Jeanne Christensen.

Good plaintiffs lawyers have always known how to seize a moment and capitalize on a trend.

But when it comes to Jeanne Christensen, who has represented women suing Fox News, The Weinstein Co., and hedge fund billionaire Steve Cohen over the past year, it’s not just about riding a wave of sexual abuse, harassment and discrimination allegations.

Christensen, the sole female partner at New York’s Wigdor LLP and the lead lawyer in a proposed class action claiming Uber Technologies Inc. failed to protect “countless” female customers from rape and assault, said she has experienced discrimination firsthand. And she has been pursuing claims against Uber since 2015, long before accusations against Harvey Weinstein launched the #MeToo movement. 

“I had been thinking about Uber for a long time. One day, I literally got up and realized this is a class action case,” she said. “If you are going to be a litigator, you have to [be] willing to put a new type of claim, you can’t be afraid to put it out there. That was something I already knew about and about how bad the problem was, and how much it was covered up.”

Uber has denied the claims in the proposed class action and is being defended by Perkins Coie. The plaintiffs filed an amended complaint in March in federal court in Oakland.

“The allegations brought forth in this case are important to us and we take them very seriously,” the company said in a statement.

Christensen started practicing in 1992, after graduating from the University of Maryland Francis King Carey School of Law. Before launching her own firm, she said she was turned down while applying for law firm jobs because she was pregnant. Since coming to Wigdor in 2014, despite name partner Douglas Wigdor’s high-profile, she said she has worked hard to win credit for her own role on cases.

“I work very hard at it,” Christensen said. “I don’t think anyone would describe me as abrasive, but I don’t think meekly.

Those efforts have helped to raise her profile dramatically over the past year, and Christensen said she’s become a go-to female legal expert for reporters delivering stories about harassment allegations.

The New Yorker staff writer Sheelah Kolhatkar,  NBC’s Megyn Kelly and CNN’s Wolf Blitzer have all recently given Christensen a platform. (Only Michael Avenatti, Stormy Daniels’ omnipresent lawyer, may be able to claim more airtime.)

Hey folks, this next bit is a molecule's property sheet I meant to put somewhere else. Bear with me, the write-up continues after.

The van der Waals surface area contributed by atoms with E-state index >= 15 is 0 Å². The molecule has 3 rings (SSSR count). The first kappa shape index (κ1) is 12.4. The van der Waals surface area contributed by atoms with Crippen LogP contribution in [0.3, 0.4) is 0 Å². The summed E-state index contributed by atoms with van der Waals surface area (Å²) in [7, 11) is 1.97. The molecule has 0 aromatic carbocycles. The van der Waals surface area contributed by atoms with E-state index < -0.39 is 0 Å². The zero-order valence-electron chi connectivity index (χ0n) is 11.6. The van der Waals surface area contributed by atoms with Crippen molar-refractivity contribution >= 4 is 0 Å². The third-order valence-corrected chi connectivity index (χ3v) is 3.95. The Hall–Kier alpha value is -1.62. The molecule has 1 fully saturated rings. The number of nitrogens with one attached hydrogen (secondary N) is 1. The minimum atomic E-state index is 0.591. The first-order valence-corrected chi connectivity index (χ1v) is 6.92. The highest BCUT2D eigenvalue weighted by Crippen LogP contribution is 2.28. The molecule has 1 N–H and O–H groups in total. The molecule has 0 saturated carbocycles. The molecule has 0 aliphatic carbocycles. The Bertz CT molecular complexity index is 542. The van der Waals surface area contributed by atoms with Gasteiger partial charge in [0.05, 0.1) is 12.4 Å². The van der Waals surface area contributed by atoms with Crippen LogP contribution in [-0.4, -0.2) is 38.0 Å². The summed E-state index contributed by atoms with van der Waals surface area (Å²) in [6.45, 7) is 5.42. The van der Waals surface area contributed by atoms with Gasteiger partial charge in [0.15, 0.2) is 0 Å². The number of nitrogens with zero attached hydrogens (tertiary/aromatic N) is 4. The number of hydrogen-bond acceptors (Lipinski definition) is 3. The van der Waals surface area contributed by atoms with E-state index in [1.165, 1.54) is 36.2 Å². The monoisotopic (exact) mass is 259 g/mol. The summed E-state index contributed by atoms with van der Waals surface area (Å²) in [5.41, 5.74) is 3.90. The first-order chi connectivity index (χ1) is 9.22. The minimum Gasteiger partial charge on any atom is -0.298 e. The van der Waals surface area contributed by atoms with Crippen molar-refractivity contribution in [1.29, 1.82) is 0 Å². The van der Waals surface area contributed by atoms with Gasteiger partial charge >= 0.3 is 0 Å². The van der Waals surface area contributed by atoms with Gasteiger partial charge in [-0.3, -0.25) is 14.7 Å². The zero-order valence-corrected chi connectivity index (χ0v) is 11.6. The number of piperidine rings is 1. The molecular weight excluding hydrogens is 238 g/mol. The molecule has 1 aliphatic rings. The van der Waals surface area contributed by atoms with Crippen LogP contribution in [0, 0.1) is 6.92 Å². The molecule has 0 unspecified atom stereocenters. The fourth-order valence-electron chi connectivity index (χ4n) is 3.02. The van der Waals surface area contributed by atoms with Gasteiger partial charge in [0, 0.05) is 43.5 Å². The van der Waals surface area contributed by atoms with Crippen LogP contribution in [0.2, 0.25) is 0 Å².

During an interview with CNN last month about the Uber case, Christensen noted her prior experience suing Uber on behalf of individual women, saying “Uber has done a miraculous job of keeping the story quiet.”  With her proposed class action, she is taking her fight against Uber to a new, much more public level.

“We’re not simply going to file cases so Uber pays women and their lawyers money to be quiet about it, and that was a conscious decision that we made,” she told CNN.

Female plaintiffs have been drawn to Christensen, who has filed 25 employment discrimination cases in federal court since 2010 against hospitals, restaurants and financial services companies, among other defendants. Her former clients and even lawyers who previously opposed her have recommended her, Christensen said.

But her own gender has also been a factor, she said. “They are calling me because they don’t want to call a male lawyer,” Christensen said. “I don’t want to say that is the No. 1 reason, because then it makes it seem like I haven’t done anything. But some women are looking for a woman lawyer when in the past they may have sought the counsel of a man.”

She also sees a deficit of female lawyers handling sexual assault and harassment cases, particularly for plaintiffs who are not high-profile or top executives. “There are very few women in this space,” Christensen said.

Her own experience with sex-related discrimination has helped her relate to clients, she said. “I don’t need someone to tell me what it is like to be discriminated against about pregnancies,” she said. “That comes through. There is just no substitute for that.”